|Printable version||E-mail this to a friend|
BHF - Common prescription painkillers linked to increased risk of heart failure
A study has found that commonly used prescribed painkillers, used to treat pain and inflammation, are associated with an increased risk of hospitalisation for heart failure.
The drugs include traditional non-steroidal anti-inflammatory drugs (NSAIDs) as well as new generation anti-inflammatory drugs, known as COX-2 inhibitors.
Previous studies have shown an association between use of traditional NSAIDs and COX 2 inhibitors and an increased risk of heart failure, but this research, published today in The BMJ, set out to estimate the risk of hospital admission for heart failure with use of individual NSAIDs.
The team of researchers, led by Giovanni Corrao at the University of Milano-Bicocca in Italy, looked at almost 10 million NSAIDs users from four European countries including the UK.
Current use of any NSAID was found to be associated with a raised risk of hospital admission for heart failure, compared with past use.
The researchers found that the magnitude of risk varied between individual NSAIDs and according to the dose prescribed. At very high doses, risk of admission for heart failure doubled for some NSAIDs.
What BHF think of the research
BHF Medical Director, Professor Peter Weissberg, said:
"This large observational study reinforces previous research showing that some NSAIDs, a group of drugs commonly taken by patients with joint problems, increase the risk of developing heart failure.
"It has been known for some years now that such drugs need to be used with caution in patients with, or at high risk of, heart disease. This applies mostly to those who take them on a daily basis rather than only occasionally.
"Since heart and joint problems often coexist, particularly in the elderly, this study serves as a reminder to doctors to consider carefully how they prescribe NSAIDs, and to patients that they should only take the lowest effective dose for the shortest possible time. They should discuss their treatment with their GP if they have any concerns."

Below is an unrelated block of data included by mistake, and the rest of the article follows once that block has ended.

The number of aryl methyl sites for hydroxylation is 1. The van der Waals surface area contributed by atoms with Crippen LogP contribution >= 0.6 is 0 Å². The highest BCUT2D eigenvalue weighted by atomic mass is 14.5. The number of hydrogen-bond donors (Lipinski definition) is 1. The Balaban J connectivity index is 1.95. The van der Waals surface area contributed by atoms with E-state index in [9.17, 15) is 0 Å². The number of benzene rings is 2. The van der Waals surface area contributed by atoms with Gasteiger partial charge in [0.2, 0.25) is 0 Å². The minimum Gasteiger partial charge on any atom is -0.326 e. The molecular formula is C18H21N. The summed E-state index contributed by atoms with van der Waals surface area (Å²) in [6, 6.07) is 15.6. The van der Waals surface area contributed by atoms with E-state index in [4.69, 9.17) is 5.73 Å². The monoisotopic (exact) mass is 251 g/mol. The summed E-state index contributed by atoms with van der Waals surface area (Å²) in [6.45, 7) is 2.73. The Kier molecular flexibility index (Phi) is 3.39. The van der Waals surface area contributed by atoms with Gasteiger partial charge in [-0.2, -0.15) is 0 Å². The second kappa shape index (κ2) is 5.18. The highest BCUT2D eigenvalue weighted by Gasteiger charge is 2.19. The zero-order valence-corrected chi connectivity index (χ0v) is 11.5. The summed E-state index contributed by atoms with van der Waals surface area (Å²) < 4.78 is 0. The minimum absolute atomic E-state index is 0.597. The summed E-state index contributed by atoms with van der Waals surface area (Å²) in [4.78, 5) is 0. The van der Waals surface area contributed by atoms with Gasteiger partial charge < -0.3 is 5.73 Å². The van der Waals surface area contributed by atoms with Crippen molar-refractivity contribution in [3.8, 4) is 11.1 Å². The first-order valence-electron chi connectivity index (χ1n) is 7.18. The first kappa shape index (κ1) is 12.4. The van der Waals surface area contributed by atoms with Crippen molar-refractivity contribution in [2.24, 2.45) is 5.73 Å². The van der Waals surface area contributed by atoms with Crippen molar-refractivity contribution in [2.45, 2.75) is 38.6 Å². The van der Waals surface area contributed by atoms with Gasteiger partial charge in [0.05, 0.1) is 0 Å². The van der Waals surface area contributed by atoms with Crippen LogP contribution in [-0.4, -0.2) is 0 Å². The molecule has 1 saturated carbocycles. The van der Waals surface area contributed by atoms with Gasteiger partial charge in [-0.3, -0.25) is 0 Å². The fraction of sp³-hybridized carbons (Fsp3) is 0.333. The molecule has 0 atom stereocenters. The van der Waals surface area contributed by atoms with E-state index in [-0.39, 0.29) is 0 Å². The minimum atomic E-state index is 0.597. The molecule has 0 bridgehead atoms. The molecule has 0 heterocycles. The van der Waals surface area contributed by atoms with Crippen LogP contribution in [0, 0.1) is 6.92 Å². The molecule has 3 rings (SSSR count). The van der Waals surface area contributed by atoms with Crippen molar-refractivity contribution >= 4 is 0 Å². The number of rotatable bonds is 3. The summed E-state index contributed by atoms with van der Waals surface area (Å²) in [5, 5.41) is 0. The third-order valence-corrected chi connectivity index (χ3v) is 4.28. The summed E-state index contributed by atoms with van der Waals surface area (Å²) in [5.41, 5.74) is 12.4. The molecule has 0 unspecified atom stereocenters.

Latest News from
Cancer Research UK - One-off bowel scope cuts cancer risk for at least 17 years23/02/2017 09:35:00
A one-off bowel screening test reduces the risk of developing bowel cancer by more than one third and could save thousands of lives, according to a study published in The Lancet
Cancer Research UK - Lifetime weight gain linked to oesophageal and stomach cancers16/02/2017 15:35:00
People who are overweight in their twenties and become obese later in life may be three times more likely to develop cancer of either the oesophagus (food pipe) or upper stomach, according to a study published in the British Journal of Cancer on Wednesday.
Age UK - 'Borrowed time' to save social care system from collapse16/02/2017 11:35:00
A new report from Age UK has concluded that we are living on borrowed time to save the social care system for older people.
Cancer Research UK - NHS cancer treatment target in England missed for third consecutive year14/02/2017 12:35:00
The ’62 day’ waiting time target for cancer patients in England has been missed again, marking 3 years since the target was last met.